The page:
My weekly hours and days off fluctuate, 5-6 days a week. Either starting 8am-3pm, 3pm-10pm, 5pm-10pm,Sundays 8am-5pm or doing the 8am-3pm break 5pm-10pm split shift. Rather thankful for my job, Being able to start work occasionally at 3pm or 5pm is lovely - as is having the occasional evening off!
From $25,000 on the low end to a hundred thousand(-ish) on the top side.
Hello... I'm Rose..I'm 14 years old and I live in Alberta, Canada.... and I want to be a chef someday....
Can I ask you... for my interview assignment for our school... PLEASE answer my questions....
1. What are the duties of your job?
2. How many hours per day or week do you work?
3. Can you tell me about your background and how you got into this field?
4. What do you like the most and what do you like the least the most?
5. What education or training is needed for your job?
6.What personal characteristics are required for someone to be successful in this job?
7. Is there a steady demand for workers in this field? How much security is there?
8. What should people do to get started in this career?
9. How might this job change in the future?
10. Is it hard to ba a chef?
THANK YOU!!!! IF you want to email me ... this is my email for GOOGLE EMAIL.... RoseQ1@learn.cssd.ab.ca,,.. THANK YOU SO MUCH..
60+ hours weekly
5-7 days a week
Typically 9am - Midnight . Every once in a blue moon I'll schedule myself for a volume shift. Very rarely. Currently understaffed (owner is cheap) and I'm doing the majority of the executive chefs responsibilities (cause otherwise they won't get done). Very stressed, tired, burnt out,and irritated.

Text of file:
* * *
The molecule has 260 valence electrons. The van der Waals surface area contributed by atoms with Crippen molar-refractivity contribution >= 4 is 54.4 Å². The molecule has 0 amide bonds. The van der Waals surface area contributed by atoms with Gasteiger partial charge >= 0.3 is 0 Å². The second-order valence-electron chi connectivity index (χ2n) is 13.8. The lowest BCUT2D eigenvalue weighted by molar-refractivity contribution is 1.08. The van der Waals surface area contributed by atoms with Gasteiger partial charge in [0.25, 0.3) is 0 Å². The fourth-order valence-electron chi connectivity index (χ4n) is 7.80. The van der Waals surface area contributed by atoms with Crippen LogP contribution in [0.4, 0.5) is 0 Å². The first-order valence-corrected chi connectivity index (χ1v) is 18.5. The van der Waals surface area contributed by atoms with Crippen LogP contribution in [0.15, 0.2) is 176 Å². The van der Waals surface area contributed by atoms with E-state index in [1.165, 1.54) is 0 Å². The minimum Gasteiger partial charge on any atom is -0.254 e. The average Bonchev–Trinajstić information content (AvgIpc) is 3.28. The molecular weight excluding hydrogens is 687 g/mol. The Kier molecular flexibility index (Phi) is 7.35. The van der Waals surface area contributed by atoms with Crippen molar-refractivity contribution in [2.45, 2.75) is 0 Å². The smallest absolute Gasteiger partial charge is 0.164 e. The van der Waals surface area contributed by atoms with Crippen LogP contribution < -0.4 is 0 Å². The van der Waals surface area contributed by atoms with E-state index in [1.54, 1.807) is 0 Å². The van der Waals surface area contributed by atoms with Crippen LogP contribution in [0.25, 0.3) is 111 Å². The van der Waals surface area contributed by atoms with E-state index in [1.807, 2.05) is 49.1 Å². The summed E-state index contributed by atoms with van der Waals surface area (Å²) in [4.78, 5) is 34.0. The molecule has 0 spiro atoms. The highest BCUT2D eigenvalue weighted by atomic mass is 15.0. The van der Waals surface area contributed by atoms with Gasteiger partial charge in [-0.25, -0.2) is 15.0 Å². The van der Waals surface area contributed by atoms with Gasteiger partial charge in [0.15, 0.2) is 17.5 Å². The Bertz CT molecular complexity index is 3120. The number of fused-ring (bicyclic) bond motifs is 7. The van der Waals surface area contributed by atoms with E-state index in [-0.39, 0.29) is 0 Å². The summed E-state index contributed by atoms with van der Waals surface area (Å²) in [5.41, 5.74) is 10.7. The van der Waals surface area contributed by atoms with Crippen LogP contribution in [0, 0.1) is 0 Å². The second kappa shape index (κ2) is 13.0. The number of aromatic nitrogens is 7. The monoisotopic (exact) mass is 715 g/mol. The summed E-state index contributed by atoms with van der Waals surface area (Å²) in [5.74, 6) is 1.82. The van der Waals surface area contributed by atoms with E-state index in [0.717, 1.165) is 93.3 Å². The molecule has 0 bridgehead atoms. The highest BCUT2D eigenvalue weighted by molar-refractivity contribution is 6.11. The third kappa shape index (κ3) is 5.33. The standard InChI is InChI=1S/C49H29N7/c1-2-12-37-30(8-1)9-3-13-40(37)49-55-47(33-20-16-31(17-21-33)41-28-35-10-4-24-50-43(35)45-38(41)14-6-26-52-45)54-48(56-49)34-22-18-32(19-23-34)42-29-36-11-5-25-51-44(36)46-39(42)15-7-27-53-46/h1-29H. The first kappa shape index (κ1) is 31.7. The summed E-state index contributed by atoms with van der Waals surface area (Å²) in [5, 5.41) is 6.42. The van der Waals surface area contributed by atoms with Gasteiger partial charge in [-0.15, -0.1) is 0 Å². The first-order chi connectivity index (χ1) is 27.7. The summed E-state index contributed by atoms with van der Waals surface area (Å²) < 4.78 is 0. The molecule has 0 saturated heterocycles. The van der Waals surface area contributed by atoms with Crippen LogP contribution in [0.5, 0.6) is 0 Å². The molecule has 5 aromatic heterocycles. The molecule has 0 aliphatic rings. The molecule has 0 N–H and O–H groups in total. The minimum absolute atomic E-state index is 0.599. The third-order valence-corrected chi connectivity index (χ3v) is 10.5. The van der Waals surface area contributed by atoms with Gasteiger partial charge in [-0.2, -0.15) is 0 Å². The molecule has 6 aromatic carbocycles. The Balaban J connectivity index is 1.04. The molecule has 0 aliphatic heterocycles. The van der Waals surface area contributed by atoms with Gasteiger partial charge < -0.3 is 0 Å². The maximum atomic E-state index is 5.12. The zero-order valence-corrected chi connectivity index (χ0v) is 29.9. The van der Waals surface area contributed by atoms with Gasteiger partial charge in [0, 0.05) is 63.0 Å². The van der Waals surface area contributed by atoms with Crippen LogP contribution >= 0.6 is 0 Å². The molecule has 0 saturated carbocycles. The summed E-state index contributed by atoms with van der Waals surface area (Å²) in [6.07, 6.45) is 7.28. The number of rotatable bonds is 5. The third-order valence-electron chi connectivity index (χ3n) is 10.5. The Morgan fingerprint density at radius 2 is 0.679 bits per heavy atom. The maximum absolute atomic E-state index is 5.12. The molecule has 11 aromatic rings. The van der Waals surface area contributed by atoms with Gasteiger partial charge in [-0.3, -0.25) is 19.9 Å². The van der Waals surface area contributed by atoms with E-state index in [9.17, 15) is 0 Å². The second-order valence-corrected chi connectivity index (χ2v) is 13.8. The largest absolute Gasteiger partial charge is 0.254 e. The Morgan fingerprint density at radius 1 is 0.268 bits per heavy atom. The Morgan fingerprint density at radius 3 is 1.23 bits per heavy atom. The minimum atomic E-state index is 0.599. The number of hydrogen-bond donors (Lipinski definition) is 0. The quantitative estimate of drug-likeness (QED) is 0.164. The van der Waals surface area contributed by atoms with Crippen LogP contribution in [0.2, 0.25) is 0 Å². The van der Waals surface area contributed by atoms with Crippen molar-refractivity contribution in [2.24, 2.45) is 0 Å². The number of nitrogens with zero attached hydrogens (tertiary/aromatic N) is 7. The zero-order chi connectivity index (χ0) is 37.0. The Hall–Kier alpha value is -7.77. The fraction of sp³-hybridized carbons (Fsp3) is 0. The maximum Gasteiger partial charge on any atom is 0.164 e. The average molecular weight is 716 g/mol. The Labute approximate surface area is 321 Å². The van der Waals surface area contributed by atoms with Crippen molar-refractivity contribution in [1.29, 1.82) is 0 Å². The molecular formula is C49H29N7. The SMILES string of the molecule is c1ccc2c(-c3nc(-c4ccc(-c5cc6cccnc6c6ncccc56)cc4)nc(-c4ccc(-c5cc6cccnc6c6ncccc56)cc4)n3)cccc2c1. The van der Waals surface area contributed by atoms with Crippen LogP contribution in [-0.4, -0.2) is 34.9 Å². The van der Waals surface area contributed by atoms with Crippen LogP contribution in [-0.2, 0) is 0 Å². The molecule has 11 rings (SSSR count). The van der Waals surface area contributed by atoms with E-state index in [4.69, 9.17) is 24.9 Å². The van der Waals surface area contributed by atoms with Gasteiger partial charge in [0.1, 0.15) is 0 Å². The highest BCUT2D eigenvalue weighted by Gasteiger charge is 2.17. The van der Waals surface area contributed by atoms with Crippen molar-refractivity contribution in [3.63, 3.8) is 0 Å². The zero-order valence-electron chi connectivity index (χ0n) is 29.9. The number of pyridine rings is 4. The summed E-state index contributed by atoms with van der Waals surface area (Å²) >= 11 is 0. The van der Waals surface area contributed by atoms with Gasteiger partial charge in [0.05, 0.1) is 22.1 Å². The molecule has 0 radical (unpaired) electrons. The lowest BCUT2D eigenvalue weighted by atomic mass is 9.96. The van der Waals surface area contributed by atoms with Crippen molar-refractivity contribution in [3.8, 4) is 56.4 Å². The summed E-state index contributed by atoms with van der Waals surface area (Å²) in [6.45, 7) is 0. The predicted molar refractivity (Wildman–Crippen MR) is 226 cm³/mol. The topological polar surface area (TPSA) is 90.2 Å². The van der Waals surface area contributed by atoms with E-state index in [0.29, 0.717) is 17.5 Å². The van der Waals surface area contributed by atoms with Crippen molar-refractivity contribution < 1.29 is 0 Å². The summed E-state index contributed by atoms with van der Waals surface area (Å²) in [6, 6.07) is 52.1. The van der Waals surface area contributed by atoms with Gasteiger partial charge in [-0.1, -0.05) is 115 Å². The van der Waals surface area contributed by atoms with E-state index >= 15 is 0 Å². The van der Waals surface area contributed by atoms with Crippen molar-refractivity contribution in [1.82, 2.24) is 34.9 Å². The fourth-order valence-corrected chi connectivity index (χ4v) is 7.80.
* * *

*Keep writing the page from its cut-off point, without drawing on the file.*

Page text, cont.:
In other words, living the life of a Sous/AKM/Prep Cook/Line Cook/Dishwasher/ Food Runner and ... a Dad . Needless to say. I love my job lmfao
I just started a new chef position, I do P&L, labor reports, inventory and ordering, and all things food related including the menu ( which is negotiated with the owner ). I am on the premise 12 hours a day, 11 if I am lucky. I work five days and usually do not have to come in on my two days off.
Just last year I was a lead line cook, and I earned $16 an hour ( very high for the area I am in ) plus tips. I worked 35 hours a week on average and didn't have to anything other than be responsible for my own station , and of course help others out and always stay busy yada yada . I loved it, but I was also bored.
There have been many years in my 20 year cooking career where working two jobs was the only way to go. In that situation, I worked 75 hours a week with no days off, and made less than I do now as a chef working 60 hours a week with two days off.